A clarinet and saxophone player of incredible eccentricity, William Thornton Blue (born 1902) played with spiky abandon. His best records are those with the Missourians, Cab Calloway's Orchestra, Henry 'Red' Allen and Dewey Jackson.
Blue's characteristically jagged phrases are formed through aggressive tonguing and a fondness for trills, growls and shakes. He achieves that goal of jazz musicians everywhere - a sound that is immediately identifiable. Furthermore, a clarinettist could spend a lifetime imitating him and never achieve a convincing facsimile of his style (not that I haven't given it a go!). He is unique.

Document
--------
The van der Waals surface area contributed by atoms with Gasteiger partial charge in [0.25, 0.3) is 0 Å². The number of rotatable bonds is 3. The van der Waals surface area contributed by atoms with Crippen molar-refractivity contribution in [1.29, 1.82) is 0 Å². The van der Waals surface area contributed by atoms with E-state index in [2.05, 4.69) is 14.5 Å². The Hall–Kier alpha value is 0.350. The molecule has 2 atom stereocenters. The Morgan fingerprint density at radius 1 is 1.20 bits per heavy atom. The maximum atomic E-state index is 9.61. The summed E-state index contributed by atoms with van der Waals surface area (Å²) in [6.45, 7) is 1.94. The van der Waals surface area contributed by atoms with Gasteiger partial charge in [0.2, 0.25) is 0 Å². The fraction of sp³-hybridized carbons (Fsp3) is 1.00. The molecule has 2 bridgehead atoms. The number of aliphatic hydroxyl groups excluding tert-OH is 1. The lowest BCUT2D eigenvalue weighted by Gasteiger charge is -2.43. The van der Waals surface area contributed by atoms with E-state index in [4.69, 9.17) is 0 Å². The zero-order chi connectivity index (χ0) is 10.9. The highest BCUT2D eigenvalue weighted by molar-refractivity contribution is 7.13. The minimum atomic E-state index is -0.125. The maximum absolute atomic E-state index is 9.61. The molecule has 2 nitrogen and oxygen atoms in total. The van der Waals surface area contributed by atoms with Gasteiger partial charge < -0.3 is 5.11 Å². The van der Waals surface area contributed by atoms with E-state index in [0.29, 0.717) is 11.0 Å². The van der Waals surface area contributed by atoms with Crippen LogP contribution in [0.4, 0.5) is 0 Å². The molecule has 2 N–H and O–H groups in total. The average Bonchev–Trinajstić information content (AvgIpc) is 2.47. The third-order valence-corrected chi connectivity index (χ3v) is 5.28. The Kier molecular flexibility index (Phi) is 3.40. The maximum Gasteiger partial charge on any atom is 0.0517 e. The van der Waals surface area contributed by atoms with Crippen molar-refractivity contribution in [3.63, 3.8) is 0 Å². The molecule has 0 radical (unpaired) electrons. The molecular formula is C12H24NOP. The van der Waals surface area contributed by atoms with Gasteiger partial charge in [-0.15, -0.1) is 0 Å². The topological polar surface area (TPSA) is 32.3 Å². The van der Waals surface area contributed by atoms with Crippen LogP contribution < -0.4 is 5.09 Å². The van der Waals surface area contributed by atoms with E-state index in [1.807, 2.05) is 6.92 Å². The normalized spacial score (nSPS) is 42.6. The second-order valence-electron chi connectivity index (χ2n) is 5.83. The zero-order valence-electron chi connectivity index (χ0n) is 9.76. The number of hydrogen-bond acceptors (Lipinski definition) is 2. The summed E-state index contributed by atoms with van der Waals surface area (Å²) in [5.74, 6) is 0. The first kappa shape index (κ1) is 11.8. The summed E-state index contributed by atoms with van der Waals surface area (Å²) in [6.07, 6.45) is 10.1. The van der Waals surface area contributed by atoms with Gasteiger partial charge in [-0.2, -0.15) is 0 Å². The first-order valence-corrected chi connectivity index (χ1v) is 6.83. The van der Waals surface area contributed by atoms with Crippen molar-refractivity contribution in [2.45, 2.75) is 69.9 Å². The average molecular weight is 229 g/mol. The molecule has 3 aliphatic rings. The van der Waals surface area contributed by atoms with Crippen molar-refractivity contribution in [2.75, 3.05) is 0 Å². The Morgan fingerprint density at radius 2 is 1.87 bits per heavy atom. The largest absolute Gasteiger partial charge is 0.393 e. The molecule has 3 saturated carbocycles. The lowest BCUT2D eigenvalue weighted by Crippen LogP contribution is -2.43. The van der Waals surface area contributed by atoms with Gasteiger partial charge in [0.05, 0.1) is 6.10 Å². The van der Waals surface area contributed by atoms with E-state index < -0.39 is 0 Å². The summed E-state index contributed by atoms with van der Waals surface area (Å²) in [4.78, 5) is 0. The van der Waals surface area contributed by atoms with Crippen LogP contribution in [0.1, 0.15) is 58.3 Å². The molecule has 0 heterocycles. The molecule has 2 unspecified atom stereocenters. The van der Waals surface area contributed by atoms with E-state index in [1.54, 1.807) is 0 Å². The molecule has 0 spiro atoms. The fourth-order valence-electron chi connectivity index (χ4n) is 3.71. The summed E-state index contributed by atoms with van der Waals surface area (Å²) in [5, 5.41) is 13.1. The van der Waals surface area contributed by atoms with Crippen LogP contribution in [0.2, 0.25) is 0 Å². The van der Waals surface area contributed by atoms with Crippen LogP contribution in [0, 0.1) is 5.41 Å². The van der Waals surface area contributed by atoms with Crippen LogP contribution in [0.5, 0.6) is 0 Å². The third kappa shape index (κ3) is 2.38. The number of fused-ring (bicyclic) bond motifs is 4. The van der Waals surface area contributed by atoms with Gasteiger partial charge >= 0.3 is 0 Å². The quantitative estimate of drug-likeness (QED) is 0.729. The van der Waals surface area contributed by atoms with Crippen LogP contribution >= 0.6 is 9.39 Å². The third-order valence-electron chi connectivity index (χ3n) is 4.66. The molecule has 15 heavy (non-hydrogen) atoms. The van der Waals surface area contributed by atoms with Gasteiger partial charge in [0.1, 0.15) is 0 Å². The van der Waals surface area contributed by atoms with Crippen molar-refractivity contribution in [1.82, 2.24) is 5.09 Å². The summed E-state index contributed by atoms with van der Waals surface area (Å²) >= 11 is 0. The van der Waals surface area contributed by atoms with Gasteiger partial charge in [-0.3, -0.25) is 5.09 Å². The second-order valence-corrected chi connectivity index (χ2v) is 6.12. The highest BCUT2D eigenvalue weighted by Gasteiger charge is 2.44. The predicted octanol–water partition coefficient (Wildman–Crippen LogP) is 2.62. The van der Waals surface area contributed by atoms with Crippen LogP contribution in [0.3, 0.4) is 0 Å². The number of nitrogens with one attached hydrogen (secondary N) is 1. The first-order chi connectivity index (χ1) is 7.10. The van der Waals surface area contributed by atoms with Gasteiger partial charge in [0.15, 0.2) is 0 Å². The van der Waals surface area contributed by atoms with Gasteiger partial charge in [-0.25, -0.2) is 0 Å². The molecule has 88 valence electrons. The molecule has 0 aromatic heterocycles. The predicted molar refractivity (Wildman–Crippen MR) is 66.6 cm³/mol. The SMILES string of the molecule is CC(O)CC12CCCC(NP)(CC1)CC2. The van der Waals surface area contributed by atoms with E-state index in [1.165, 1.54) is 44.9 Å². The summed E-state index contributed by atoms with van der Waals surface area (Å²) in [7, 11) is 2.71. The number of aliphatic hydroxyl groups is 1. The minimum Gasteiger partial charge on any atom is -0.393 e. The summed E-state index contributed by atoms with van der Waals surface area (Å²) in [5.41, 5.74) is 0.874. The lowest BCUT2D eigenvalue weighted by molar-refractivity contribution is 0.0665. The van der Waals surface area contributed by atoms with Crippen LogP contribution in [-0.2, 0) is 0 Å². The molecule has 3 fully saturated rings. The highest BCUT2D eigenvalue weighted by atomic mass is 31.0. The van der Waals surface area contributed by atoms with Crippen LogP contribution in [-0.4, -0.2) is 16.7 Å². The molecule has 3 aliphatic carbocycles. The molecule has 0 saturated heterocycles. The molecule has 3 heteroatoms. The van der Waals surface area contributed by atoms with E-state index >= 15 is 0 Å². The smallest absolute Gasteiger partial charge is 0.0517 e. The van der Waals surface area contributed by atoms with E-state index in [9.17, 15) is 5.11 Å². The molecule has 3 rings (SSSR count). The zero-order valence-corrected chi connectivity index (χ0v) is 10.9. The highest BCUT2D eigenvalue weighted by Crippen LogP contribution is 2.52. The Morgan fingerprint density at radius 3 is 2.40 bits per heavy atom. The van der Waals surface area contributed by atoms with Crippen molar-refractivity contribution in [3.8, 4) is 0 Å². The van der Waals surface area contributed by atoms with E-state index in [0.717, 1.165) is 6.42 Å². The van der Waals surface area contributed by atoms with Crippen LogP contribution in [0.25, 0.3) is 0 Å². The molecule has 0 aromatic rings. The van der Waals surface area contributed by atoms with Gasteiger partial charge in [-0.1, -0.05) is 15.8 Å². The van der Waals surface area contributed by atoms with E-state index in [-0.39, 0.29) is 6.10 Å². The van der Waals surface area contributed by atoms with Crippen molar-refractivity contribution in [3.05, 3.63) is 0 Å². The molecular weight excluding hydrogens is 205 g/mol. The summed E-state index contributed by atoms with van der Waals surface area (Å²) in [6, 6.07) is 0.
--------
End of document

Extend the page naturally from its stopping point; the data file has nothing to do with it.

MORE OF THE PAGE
Blue's promising career was cut short by illness in the 1930s. He lived, unbelievably, until 1968. In a world where Artie Shaw churlishly threw down his clarinet because he couldn't tolerate his own commercial success, it is cruel that a passionate voice like William Thornton Blue's was silenced for so long without his consent.